Previous studies have linked brain injury with a long-term risk of neurological diseases including dementia, Parkinson’s and epilepsy, and it’s been suggested that it’s also an independent risk factor for stroke.
This new review of 18 studies from four countries found that patients with these injuries have an 86% higher risk of stroke than people who haven’t had a TBI.
While patients’ added risk may be greatest in the first four months after their head injury, it remains significant for up to five years, according to the authors of the new review.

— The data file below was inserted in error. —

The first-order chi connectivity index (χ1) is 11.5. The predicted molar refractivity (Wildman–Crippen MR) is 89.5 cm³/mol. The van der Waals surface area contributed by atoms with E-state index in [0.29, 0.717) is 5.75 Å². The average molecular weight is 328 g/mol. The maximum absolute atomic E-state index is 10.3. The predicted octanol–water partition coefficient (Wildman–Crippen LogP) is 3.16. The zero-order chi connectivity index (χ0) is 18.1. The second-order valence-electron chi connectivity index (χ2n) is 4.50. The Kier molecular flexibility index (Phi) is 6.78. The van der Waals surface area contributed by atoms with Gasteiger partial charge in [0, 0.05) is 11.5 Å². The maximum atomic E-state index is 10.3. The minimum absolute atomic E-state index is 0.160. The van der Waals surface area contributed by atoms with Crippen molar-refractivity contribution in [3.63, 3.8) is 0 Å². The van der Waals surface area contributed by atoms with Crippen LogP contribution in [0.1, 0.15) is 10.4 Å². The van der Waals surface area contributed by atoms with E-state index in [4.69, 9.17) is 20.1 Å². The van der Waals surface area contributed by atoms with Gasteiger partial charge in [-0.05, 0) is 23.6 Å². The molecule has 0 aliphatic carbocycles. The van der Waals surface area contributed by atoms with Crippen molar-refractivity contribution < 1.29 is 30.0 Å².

“TBI patients should be informed of the potential for increased stroke risk and with the risk of stroke at its highest in the first four months post-injury, this is a critical time period to educate patients and their care givers on stroke risk and symptoms,” said lead author Grace Turner, a fellow in the University of Birmingham’s Institute of Applied Research.
She and her colleagues found that TBI is a risk factor for stroke regardless of the severity or type of the injury.
They said this is significant because 70% to 90% of these head hits are mild. The finding suggests that TBIs should be considered a chronic condition even when they are mild and patient